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Cucurbit Genetics Cooperative Report 8:31-32 (Article 12) 1985

A Standard System for Making Comments While Collecting Data in a Cucumber Evaluation Program 

Wehner, Todd C.

Department of Horticultural Science, North Carolina State University Raleigh, NC 27695-7609

In the North Carolina State University cucumber breeding program, numerous hybrids, lines and families are evaluated each year in field trials. Most of the data collected is numeric, involving measurement of yield, earliness, fruit quality, fruit size, and disease resistance. However, frequently it is useful to make comments on the overall performance and suitability of a line for potential use in commercial production. I used to note my impressions (various adjectives and nouns) on the data sheet, but 2 things happened as a result of that. First, it was sometimes difficult to fit all of the words in the space allocated for comments on the data sheet, and second, it was difficult to analyze and summarize such data in the yearly report. After a few seasons of making comments, it occurred to me that the same set of words was used over and over. Therefore, I decided to abbreviate these comments so that they would be easier to record and analyze. What evolved was the set of single-letter comments described here.

In developing the single-letter comments, I tried to use a letter that would bring to mind the word(s) being abbreviated. Occasionally, the letter that was best suited for the abbreviation of a word was already used, so it was necessary to select the next best letter. The comments work well for process- ing and fresh-market types in both multiple-harvest trials and once-over harvest trials. Generally, 2 comments are assigned to each line in each of 3 different harvests (making a total of 6 comments) for a multiple-harvest trial, and 2 comments in the single harvest of a once-over harvest trial. The comments assigned represent the 2 worst defects noted for that particular plot. If there is only one obvious comment for a plot, then both of the letters written on the data sheet will be the same. If there are too many bad comments to note, then I comment that it is to be rejected. If there is nothing wrong with the plot, then I comment that it is a plot to keep. Not all of the comments are used in a particular year or trial. The comments are analyzed along with the numeric data adding all comments together for a given line. A trend is often visible when the comments are reviewed, showing how the line varied over replications and/or harvests.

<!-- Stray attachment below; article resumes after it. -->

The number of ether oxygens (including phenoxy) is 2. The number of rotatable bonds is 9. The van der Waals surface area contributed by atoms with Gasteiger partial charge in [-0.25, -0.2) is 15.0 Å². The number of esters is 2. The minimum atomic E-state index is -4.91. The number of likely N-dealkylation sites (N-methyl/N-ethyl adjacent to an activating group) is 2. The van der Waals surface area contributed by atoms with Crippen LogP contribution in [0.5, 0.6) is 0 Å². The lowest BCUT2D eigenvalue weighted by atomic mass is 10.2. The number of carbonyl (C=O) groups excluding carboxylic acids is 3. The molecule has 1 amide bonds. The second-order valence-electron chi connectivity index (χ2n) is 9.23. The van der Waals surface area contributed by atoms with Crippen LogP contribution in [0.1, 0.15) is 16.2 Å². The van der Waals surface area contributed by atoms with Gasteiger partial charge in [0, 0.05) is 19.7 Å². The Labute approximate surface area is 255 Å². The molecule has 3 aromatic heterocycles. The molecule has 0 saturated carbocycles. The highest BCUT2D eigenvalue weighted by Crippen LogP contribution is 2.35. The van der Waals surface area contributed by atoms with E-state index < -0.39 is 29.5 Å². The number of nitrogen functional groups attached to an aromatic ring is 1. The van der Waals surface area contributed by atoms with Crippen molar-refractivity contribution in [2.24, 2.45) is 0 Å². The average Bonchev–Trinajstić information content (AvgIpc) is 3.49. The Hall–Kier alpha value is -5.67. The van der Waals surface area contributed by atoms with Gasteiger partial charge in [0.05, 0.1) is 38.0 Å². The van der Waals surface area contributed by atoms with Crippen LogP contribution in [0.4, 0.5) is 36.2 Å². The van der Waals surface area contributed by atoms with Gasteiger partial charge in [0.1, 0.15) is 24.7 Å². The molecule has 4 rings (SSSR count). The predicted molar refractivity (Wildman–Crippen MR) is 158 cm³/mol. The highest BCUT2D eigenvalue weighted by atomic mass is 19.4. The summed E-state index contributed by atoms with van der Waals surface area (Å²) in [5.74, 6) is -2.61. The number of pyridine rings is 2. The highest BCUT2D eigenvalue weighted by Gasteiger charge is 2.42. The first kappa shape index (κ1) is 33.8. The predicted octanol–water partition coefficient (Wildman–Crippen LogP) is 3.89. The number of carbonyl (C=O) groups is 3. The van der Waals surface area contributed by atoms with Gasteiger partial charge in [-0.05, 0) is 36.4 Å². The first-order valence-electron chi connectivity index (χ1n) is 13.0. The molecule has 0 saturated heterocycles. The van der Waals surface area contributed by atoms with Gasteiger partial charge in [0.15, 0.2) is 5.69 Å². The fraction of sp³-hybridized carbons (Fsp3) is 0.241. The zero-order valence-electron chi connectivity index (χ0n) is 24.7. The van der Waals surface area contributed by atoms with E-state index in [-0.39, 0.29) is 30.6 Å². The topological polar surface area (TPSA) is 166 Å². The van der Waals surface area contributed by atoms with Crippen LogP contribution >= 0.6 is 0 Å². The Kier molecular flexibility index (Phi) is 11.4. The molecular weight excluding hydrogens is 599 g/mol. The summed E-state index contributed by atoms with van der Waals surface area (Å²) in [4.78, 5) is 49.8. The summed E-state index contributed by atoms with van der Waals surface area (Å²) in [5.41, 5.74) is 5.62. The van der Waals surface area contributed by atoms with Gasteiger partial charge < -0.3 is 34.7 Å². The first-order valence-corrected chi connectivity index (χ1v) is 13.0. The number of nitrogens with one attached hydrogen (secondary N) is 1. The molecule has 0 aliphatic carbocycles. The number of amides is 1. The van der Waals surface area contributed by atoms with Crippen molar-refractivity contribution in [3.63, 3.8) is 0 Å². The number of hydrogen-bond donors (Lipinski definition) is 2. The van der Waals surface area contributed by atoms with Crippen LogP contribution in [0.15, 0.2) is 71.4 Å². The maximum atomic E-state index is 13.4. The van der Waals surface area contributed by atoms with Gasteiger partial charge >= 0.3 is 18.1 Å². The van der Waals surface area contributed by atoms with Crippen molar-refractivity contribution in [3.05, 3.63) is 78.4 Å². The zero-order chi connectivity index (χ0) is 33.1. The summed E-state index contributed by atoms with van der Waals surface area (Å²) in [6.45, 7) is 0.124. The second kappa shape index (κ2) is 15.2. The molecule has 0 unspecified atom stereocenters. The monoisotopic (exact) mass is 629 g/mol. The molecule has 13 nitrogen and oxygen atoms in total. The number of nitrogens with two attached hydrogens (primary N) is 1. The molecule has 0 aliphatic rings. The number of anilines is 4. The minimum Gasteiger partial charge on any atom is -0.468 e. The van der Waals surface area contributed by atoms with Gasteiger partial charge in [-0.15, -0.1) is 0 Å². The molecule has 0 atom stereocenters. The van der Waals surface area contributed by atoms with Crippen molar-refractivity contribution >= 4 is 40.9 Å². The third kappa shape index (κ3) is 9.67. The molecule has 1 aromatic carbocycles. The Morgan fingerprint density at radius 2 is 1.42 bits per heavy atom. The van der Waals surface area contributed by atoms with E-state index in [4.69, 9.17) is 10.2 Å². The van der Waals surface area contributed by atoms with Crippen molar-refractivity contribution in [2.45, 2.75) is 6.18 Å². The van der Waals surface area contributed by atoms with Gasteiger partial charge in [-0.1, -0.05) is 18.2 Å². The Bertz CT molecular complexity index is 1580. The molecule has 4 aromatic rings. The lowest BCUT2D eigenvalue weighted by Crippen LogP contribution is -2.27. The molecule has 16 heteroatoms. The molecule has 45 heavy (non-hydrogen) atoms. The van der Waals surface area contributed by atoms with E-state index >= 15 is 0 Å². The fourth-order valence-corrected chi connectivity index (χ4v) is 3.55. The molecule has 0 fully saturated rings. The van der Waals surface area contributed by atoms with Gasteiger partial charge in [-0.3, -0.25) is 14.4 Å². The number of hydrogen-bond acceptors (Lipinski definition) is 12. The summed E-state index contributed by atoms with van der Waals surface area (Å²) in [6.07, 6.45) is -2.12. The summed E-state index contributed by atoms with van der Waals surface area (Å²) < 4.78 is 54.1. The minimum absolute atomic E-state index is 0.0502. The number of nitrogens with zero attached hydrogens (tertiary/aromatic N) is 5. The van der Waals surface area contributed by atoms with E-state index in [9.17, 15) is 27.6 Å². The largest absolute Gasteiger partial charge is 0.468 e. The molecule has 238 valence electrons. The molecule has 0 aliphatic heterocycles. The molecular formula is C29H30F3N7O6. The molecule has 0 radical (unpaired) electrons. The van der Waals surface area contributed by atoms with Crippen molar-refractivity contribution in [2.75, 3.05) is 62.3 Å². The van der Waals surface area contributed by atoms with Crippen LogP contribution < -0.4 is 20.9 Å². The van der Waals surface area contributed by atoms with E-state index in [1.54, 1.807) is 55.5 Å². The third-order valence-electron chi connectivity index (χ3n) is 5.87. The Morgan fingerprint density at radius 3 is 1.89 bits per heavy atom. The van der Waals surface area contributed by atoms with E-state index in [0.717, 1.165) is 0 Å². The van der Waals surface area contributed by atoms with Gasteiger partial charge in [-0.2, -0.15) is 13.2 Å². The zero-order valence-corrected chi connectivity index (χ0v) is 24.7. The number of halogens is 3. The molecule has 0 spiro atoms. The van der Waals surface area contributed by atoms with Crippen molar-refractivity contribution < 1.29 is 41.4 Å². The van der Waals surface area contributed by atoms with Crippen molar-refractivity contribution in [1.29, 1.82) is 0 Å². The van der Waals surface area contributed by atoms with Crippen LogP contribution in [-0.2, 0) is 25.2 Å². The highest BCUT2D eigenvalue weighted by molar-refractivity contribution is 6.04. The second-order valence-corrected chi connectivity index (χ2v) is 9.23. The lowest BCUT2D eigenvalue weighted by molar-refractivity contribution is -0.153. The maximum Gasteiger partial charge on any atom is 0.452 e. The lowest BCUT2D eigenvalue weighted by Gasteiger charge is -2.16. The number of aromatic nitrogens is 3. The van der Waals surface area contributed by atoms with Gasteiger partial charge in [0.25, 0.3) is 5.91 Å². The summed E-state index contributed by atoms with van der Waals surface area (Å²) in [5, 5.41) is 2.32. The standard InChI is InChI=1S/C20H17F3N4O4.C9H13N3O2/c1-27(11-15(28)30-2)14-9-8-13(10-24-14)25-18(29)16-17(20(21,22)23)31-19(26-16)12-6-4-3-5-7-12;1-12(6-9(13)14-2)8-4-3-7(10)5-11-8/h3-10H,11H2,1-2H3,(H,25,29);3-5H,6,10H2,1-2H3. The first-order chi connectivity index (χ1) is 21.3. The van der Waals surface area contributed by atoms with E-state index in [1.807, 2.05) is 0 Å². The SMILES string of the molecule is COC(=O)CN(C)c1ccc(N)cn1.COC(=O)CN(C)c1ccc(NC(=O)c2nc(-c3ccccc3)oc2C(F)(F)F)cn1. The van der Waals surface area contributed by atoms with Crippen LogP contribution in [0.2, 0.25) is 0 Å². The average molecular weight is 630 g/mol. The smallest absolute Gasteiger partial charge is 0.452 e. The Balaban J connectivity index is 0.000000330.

All but 2 of the 26 letters in the alphabet were used in the single-letter system. Plots where no data can be taken are given a • in the comment columns to indicate missing data. The letters used in the system and their definitions are as follows (summarized in Table l): A-fruits excessively warty, B-many fruits have blossom end defects, C-large number of crooked fruits, D-many fruits have dogbone shape, E-line is early maturing, F-fruits often have four carpers, G-fruits are long, H-fruits are short, I-fruits have lengthwise stripes, J-(not used), K-keep (no obvious defects), L-line is late maturing, M-fruit skin is mottled color, N-many nubs, O-mixture of offtype fruits (or segregating for size and shape), P-many fruits with placental hollows, Q-(not used), it-reject (too many defects), S-many fruits with separated carpers, T-fruits have tapered ends, U-fruit are uniform green (not necessarily a defect depending on intended use of the cultivar), V-many varicolor fruits (dark green at the peduncle end and light green or yellow at the blossom end), W-many white fruits, X-fruits have necks (characterized by the tapered peduncle ends of fruit of Dutch greenhouse cucumbers), Y-many yellow fruits, Z-many fruits with diseased areas on them.

Table 1. An abbreviated key for the single-letter system for comments in multiple and once-over harvest trials used to evaluate fresh market and pickling cucumber lines for horticultural performance.







wArty fruits


Offtype fruits (mixture)


Blossom-end defects


Placental hollows in fruits


Crooks excessive




Dogbone-shaped fruits


Reject (fruits poor)


Early-maturing line


Separated carpels in fruits


Four-celled fruits


fruits Tapered at ends


lonG fruits


fruits Uniform green


sHort fruits


Varicolor fruits


StrIped fruits


White fruits




neCKS on fruits


Keep (fruits excellent)


Yellow fruits


Late-maturing line


diSeased fruits


Mottled-colored fruits

missing data


Nubs excessive


*Used only in once-over harvest trials.

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Department of Horticultural Science Box 7609North Carolina State UniversityRaleigh, NC 27695-7609919-515-5363
Page citation: Wehner, T.C., Cucurbit Genetics Cooperative;
Created by T.C. Wehner and T. Ng, 1 June 2005; design by C.T. Glenn;
send questions to T.C. Wehner; last revised on 11 December, 2009